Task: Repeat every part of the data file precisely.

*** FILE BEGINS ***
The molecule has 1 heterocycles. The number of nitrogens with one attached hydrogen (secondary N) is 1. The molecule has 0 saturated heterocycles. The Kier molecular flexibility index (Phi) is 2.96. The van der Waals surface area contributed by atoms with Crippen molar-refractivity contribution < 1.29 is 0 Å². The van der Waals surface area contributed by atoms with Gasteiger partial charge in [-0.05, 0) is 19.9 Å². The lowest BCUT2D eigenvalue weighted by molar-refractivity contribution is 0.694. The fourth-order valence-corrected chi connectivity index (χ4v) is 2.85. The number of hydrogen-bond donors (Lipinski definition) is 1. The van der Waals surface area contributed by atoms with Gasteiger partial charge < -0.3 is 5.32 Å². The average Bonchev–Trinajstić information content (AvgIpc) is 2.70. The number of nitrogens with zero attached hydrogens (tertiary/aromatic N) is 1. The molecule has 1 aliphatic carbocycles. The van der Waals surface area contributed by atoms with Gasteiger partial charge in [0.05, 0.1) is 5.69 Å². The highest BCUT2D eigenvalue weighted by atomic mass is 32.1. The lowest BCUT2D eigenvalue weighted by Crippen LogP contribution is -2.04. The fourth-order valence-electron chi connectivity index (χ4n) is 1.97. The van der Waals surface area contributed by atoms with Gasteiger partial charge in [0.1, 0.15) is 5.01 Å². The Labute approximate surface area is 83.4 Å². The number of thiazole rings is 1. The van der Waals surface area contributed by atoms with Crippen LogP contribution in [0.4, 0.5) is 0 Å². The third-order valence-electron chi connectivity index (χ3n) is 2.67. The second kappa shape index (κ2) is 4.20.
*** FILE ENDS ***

The molecule has 1 heterocycles. The number of nitrogens with one attached hydrogen (secondary N) is 1. The molecule has 0 saturated heterocycles. The Kier molecular flexibility index (Phi) is 2.96. The van der Waals surface area contributed by atoms with Crippen molar-refractivity contribution < 1.29 is 0 Å². The van der Waals surface area contributed by atoms with Gasteiger partial charge in [-0.05, 0) is 19.9 Å². The lowest BCUT2D eigenvalue weighted by molar-refractivity contribution is 0.694. The fourth-order valence-corrected chi connectivity index (χ4v) is 2.85. The number of hydrogen-bond donors (Lipinski definition) is 1. The van der Waals surface area contributed by atoms with Gasteiger partial charge < -0.3 is 5.32 Å². The average Bonchev–Trinajstić information content (AvgIpc) is 2.70. The number of nitrogens with zero attached hydrogens (tertiary/aromatic N) is 1. The molecule has 1 aliphatic carbocycles. The van der Waals surface area contributed by atoms with Gasteiger partial charge in [0.05, 0.1) is 5.69 Å². The highest BCUT2D eigenvalue weighted by atomic mass is 32.1. The lowest BCUT2D eigenvalue weighted by Crippen LogP contribution is -2.04. The fourth-order valence-electron chi connectivity index (χ4n) is 1.97. The van der Waals surface area contributed by atoms with Gasteiger partial charge in [0.1, 0.15) is 5.01 Å². The Labute approximate surface area is 83.4 Å². The number of thiazole rings is 1. The van der Waals surface area contributed by atoms with Crippen LogP contribution in [0.4, 0.5) is 0 Å². The third-order valence-electron chi connectivity index (χ3n) is 2.67. The second kappa shape index (κ2) is 4.20.